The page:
5 careers you can pursue with a master's in mathematics

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	Studying mathematics opens a number of professional doors.
    Studying mathematics opens a number of professional doors.

    5 careers you can pursue with a master's in mathematics

    In a similar vein to English Literature, a number of people may advise you against pursuing a master's in mathematics, citing poor job prospects as a primary reason. But they would be wrong. Opting to study for a master's degree in mathematics can open a number of professional doors. Indeed, the Mathematical Association of America stated that mathematicians now have incredibly promising job prospects, based on metrics such as income, outlook and environment.

    This is because the skills you can learn while studying for a master's in math can prove to be invaluable and not to mention transferrable. According to New York University, math MS programs offer students general math education as well as the ability to specialize in certain areas, such as statistics or scientific computing. Most master's programs will contain courses on core topics such as complex analysis, linear algebra and real analysis.

    So if you're debating whether a master's of science in math is the right choice for you, check out the list of potential careers below:

    1. Actuary
    This is a job that involves risk assessment. Actuaries will weigh up the financial cost of certain decisions that are considered risky, Chron.com explained. Actuaries are most commonly found in organizations such as insurance firms and large corporations that deal with money. They use data-based programs, statistical models and financial information to compile reports on certain risks and strategies to prevent them. In today's economy a master's degree in mathematics is preferred, although some organizations will accept a bachelor's as a minimum qualification, the source stated. In terms of salary, actuaries can expect to be compensated well – the average salary, according to Chron.com, is a little over $100,000 per year. It must be noted, however, that actuaries need certification. In order to obtain certified status, hopefuls must successfully complete a series of exams.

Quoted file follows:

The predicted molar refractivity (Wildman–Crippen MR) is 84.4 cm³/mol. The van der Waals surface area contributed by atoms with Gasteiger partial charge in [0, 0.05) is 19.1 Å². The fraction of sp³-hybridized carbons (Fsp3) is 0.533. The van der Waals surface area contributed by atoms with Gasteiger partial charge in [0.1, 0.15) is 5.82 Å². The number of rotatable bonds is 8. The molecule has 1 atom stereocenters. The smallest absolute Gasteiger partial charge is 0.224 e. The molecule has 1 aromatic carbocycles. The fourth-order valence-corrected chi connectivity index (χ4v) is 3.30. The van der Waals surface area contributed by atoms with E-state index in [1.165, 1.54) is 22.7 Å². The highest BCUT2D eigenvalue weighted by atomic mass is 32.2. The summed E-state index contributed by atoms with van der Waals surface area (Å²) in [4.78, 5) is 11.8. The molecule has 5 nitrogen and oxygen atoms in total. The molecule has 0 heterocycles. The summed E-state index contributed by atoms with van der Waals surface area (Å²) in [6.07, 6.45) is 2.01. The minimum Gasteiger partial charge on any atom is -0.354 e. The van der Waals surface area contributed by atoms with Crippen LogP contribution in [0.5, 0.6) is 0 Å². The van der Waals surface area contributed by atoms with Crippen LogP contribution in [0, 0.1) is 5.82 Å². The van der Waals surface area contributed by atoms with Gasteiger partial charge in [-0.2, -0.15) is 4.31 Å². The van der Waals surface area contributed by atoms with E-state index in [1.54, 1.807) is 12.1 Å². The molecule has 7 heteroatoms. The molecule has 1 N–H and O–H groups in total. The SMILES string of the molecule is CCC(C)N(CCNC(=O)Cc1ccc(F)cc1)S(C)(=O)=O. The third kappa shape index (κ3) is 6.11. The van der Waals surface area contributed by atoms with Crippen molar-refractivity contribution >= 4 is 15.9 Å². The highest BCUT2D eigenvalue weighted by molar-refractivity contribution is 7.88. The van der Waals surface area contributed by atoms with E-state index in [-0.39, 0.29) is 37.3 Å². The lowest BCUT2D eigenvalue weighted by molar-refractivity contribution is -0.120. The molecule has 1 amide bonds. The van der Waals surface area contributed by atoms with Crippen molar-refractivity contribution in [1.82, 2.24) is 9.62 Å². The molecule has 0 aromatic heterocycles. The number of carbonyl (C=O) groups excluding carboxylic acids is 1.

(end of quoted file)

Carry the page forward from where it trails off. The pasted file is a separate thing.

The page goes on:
"An actuary can make over $100,000 a year."

    2. Cryptography
    The demand for this kind of position has increased with the technological boom of the digital age. Someone involved in the cryptography field works to hide important data-based information, the Mathematical Association of America detailed. Although it sounds suspect or even criminal, this is a legitimate position within banks and credit card companies that helps protect vulnerable customer data. 

    3. Banking and Finance
    This one may seem obvious, and a master's degree isn't a prerequisite for this kind of career, but it certainly helps in terms of progressing through the ranks. According to 1Salary.com, the average salary of a banking executive, as of Spring 2016, is a handsome $179,000 per anum.

    4. Statistician
    Statisticians work to analyze quantitative data, Chron.com reported. Using statistical tools, professionals in this field carry out, interpret and then present the findings of studies. The source elaborated that statisticians can be found in an array of fields, since nearly every industry requires statistical analysis of some type. Common positions include roles at government agencies, consulting firms, multinational corporations and pharmaceutical organizations. A statistician can earn upwards of $77,000 a year.  

    5. Computer science
    While this requires additional specialization throughout master's studies, many math graduate students go on to work in the booming field of computer science. A computer scientist will study and analyze the basic information systems that a computer needs to operate, the Mathematical Association of America explained. The source reported that because mathematicians undergo extensive training in areas such as logic, their skills often prove useful in this field. 

    6. Quantitative analyst
    Quantitative analysts use math, computer programs and statistical models to ascertain which securities carry high levels of risk, Chron.com outlined. A quantitative analyst is typically found working at hedge funds, insurance firms and investment banks. The source noted that a master's in this field is absolutely imperative, with many employers looking for candidates with PhDs. The average salary nears $87,000 a year.

    7. Math teacher
    Many math teachers at the high school level hold a master's, while teachers at the college level are typically expected to have PhDs. Exceptions can be made for non-tenure track adjunct positions and jobs at community colleges, Chron.com stated. Opting to go down the high school teaching route will require additional training. A typical high school teaching salary is somewhere around the $55,000-a-year mark.

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